Last Tuesday night, I was sitting on a stool talking to a few friends. On the floor next to me sat a heap of instruments — some guitars, a bass, a disassembled drum set, their accompanying cords entangled within the mess. There were a few backpacks, too — one of them was mine, and I reached inside to take out a book that was hidden underneath my microphone.

Grabbing my book, I walked to another stool facing the wall, a desk-like ledge projecting out conveniently and, with hard rock blaring from the speakers, I was able to complete some last-minute reading for class, aided by the glowing light of a sign on the wall that read “The Blind Pig.”

I hadn’t anticipated doing my homework at the Blind Pig, but the fact remained that it was finals week and I had some downtime before my band — our band — Palisades, went on for Showcase Night. Of course, my bandmates and I had had our giddy moments of holy shit, we’re playing at the Blind Pig — famous people have played here! But the venue was pretty much empty except for the other three bands there for Showcase Night.

The first group that went on was a folk band with a healthy dose of facial hair, quaintly cute dresses and banjos. It involved two female leads that sang with grace and confidence, one of whom apparently accompanies Ann Arbor’s Violin Monster as Little Red Riding Hood. Their set was fantastic, but I still didn’t have the lyrics for our new song — which remains entitled “New Song,” or “Newson” if you announce it really quickly under your breath to the audience — so unfortunately I had to spend the majority of their set huddled in a corner, directing my cell phone light toward my chest as I typed out lyrics.

Then it was our turn to play, and by then a lot of my friends had shown up. Though I was relieved that my worst fear — playing to an empty room — wouldn’t be realized, I was also a quivering, sleep-deprived mess who was now supposed to go perform for an actual audience at an actual venue. I was supposed to not only make music with my vocal cords, but the music was supposed to sound good to a sober audience at a venue that is not a co-op basement and has un-shitty acoustics and lights and a real, three-dimensional stage.

We started off the show with our sunniest song — a surfy thing called “Float Away” that was initially inspired by the Great Pacific Garbage Patch but, as most of our stuff tends to do, ended up turning into a love song. When I began singing, my voice was stiff and shaky, and I grabbed the microphone as if to stabilize myself — which probably just made me look absolutely terrified. I’ve sang this song plenty of times, so I was able focus on things like what the fuck do people in bands do with their hands when they sing? rather than remembering the words.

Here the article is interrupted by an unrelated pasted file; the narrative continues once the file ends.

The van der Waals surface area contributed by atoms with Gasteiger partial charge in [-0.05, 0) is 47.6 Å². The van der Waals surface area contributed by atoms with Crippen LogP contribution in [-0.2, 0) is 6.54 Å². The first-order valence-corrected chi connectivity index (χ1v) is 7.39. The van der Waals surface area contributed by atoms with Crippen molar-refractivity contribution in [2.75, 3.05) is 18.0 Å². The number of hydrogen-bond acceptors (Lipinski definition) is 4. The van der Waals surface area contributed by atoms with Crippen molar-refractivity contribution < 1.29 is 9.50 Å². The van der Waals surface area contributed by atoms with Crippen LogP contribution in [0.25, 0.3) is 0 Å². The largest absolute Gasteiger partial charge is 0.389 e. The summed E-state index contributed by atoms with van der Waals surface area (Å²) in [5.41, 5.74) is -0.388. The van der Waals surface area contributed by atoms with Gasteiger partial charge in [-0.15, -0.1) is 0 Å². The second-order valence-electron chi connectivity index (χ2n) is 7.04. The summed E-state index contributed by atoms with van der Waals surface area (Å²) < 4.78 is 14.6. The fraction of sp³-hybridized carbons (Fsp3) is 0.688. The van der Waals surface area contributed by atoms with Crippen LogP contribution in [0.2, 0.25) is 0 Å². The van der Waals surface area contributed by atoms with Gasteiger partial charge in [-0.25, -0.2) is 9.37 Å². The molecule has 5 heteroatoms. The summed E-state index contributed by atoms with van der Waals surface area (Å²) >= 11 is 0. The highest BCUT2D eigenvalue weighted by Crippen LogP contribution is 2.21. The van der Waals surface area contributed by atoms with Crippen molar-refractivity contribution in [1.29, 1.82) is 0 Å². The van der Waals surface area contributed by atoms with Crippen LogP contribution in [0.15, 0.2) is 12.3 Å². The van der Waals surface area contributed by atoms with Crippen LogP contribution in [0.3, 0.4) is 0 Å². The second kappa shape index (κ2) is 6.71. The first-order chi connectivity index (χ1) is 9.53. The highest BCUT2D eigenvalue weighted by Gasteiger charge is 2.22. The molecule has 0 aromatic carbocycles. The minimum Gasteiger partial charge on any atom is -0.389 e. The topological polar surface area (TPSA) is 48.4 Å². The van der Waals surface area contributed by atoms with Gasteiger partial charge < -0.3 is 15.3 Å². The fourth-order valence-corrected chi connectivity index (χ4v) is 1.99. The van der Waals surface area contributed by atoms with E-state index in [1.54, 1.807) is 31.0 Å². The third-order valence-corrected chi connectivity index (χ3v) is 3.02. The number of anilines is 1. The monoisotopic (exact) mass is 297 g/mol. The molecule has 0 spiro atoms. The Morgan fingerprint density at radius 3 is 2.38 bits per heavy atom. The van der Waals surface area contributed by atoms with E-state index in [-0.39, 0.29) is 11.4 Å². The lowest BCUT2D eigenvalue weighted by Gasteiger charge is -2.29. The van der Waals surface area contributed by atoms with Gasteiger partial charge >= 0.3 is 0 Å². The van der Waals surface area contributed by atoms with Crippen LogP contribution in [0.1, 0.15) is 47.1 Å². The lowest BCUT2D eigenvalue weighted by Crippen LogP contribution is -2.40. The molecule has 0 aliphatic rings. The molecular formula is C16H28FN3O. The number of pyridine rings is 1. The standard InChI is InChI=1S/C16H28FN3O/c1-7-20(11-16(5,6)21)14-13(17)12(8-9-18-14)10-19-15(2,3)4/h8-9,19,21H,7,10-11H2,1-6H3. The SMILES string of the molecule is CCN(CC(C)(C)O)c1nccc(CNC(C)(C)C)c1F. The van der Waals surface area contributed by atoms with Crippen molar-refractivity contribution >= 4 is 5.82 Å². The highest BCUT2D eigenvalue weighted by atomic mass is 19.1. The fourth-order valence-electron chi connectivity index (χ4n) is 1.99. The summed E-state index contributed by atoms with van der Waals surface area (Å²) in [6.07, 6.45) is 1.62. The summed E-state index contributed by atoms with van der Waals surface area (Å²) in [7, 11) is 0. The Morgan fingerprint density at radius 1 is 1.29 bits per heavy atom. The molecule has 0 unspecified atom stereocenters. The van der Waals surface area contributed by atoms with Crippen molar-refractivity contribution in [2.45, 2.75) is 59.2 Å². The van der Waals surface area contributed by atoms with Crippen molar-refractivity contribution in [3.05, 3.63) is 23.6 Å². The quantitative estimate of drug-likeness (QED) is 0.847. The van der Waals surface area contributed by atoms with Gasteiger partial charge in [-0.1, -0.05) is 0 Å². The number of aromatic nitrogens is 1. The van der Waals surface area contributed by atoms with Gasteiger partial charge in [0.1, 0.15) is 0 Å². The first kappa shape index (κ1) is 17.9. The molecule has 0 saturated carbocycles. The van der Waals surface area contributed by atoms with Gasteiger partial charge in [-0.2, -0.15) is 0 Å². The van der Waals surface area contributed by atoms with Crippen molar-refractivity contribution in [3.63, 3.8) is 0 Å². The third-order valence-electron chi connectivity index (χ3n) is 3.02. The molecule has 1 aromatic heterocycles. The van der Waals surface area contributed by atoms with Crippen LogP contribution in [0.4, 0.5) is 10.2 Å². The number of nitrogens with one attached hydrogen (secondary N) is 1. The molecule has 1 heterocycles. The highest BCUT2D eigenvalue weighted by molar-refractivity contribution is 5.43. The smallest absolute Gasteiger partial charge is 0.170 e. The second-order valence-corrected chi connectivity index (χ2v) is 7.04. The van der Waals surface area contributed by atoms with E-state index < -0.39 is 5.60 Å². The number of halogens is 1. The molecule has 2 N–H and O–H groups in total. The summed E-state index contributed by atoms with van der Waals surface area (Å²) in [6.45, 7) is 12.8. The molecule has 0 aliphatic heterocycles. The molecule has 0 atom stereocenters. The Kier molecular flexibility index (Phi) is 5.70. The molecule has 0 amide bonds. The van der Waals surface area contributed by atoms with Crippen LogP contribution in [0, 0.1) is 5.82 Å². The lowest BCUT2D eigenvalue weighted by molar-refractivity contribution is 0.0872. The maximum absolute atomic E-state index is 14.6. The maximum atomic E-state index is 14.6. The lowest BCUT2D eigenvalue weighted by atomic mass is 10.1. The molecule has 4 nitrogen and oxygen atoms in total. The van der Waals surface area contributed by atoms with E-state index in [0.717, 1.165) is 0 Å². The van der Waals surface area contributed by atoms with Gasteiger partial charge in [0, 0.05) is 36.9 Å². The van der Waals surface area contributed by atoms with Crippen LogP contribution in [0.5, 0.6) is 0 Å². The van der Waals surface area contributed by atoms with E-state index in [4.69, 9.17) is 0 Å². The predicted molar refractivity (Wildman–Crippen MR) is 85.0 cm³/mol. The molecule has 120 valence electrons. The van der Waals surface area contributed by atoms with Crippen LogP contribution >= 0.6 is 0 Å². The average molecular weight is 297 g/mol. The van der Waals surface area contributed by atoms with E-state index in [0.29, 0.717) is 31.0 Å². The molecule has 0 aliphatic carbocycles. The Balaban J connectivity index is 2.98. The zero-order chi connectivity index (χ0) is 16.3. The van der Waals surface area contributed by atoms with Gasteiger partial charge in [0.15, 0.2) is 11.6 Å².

After that show, the audience (read: my friends) cheered madly, and I was extremely pleased to see that we had a legitimate crowd who came to see us play. I introduced us as Palisades, and asked if Michael Ho, our friend/roadie was in the crowd. He was.

Next was a cover of the Temptations’ “Just My Imagination.” During the song, I kept seeing friends and fellow co-opers streaming in at the door, which elicited huge, seemingly unwarranted grins onstage. After that we played an older song called “Hero,” after which I decided to introduce everyone in the band. Because that’s what bands do when they play live during real concerts — and that’s what we are! A real band! Right? (By the way, that’s Jeremy Batt on guitar, Peter Felsman on drums, Phil Neale on bass and Josh “Bear Claw” Bayer on keys. Anyway.)

Then it was time for the new song, which we came up with in a day and then never really changed except for the lyrics, which alter drastically every performance. But the instrumentation is what’s important in the song and it isn’t actually about anything yet, so it didn’t really matter that I forgot the lyrics I came up with thirty minutes earlier, resulting in several verses of English-like non-words that I would later discover no one had noticed.

The new song transitioned into “Easy,” an older song that, like most of our music, turns into a jam at the end. There was some weak moshing in the crowd and then the song ended. We said thanks and started unpacking our shit when the crowd (my friends) starting yelling encore — except we had played every single song we’ve got plus a cover, so an encore was not happening. We left the stage, everyone told me they had fun and loved us to death and we’re all beautiful people, etc., and that was my experience as a showcase band at the Blind Pig.

Leave a comment

Your email address will not be published.